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While it was probably based on a much older structure, the temple that stands on the site today was begun by Ptolemy VI Philometor, a Macedonian king of Egypt who ruled in the mid-100s BC.
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Archaeologists working atEgypts ancient Kom Ombo temple have found a sandstone carving dating back to shortly after the time of Alexander the Great.
The carving also includes an image of Arrhidaeus face, and an image of the goddess Nekhbet.
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Among its other artefacts of archaeological interest, the temple includes a finely executed relief showing Ptolemy XII Neos Dionysos being presented to Haroeris by Isis and the lion-headed goddess Raettawy, with Thoth looking on.
The temples structure is symmetrical, with twin entrances, two linked hypostyle halls with carvings of the two gods on either side, and twin sanctuaries. Experts believe there were two priesthoods at the temple, one dedicated to each god.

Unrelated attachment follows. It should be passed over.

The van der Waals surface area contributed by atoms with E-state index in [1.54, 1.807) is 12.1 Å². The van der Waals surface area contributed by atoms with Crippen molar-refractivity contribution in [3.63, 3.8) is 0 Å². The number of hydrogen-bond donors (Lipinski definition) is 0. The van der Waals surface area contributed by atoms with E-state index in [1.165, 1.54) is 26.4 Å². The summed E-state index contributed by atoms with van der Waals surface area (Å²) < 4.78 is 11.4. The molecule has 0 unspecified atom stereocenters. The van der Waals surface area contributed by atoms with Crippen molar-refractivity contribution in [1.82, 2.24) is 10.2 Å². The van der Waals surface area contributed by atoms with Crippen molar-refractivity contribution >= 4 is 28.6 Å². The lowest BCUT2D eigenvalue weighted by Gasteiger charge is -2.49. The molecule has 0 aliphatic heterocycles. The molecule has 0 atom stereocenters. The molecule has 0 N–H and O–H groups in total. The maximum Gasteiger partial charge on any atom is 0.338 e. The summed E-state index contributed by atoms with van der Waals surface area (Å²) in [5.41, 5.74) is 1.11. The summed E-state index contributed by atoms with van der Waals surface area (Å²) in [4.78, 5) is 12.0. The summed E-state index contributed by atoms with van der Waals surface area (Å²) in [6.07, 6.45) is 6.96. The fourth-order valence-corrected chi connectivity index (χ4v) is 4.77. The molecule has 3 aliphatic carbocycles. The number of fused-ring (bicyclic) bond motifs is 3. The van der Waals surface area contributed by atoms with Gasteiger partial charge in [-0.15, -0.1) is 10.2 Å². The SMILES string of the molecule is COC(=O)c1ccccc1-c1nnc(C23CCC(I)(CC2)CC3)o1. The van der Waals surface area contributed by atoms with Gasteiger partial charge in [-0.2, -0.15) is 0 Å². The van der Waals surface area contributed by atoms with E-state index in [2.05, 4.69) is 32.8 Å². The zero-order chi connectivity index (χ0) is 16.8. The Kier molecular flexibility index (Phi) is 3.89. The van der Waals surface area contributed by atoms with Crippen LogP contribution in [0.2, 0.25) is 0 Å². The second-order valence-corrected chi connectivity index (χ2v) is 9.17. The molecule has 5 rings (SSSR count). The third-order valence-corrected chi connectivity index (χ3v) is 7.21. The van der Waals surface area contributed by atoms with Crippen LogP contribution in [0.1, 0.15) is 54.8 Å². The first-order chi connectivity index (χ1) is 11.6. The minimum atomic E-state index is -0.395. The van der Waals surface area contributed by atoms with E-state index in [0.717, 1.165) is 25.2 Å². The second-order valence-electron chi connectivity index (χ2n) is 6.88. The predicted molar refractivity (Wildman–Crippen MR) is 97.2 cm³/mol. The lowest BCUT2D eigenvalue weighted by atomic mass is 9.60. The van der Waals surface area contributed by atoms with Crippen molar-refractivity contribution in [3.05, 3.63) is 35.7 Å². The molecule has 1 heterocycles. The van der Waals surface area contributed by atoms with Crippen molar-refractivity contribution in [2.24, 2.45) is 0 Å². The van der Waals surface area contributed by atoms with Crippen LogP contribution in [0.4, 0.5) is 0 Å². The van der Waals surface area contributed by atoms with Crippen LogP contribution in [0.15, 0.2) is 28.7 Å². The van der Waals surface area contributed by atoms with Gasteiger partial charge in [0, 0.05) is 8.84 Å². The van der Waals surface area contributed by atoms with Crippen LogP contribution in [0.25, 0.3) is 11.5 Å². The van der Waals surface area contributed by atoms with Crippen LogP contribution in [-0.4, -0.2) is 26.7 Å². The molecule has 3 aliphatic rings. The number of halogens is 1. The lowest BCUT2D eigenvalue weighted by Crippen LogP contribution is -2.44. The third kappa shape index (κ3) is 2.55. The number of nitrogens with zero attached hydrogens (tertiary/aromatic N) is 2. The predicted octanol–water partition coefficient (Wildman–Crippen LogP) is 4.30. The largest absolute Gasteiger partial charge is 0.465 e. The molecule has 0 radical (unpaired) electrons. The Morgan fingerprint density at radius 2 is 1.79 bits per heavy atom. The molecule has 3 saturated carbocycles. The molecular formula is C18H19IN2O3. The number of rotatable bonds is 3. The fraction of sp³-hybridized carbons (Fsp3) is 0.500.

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Researchers have yet to identify the original location of the artefact, which measures about 83 cm long, 55 cm wide and 32 cm thick, but hieroglyphic inscriptions on the sandstone bear Arrhidaeus name, along with references to the god Sobek. That may make it the oldest carving in the temple.
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The temple of Kom Ombo is open to visitors and tourists. According to theLonely Planet, it is unique in Egypt for its devotion to two gods at once; Sobek, and Horus the Elder.
Sobek, a crocodile deity, was one of two gods to whom the temple was dedicated. Depicted as a mummified crocodile, he was also considered god of the Nile.
Initial analysis places the carving in the time of the Emperor Philip Arrhidaeus, a half-brother of Alexander the Great, who ascended to the throne of Macedonia when Alexander died, the statement said.
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According to aFacebook postby Egypts Ministry of Antiquities, the architectural element was discovered during excavations accompanying a project to lower the temples groundwater level.
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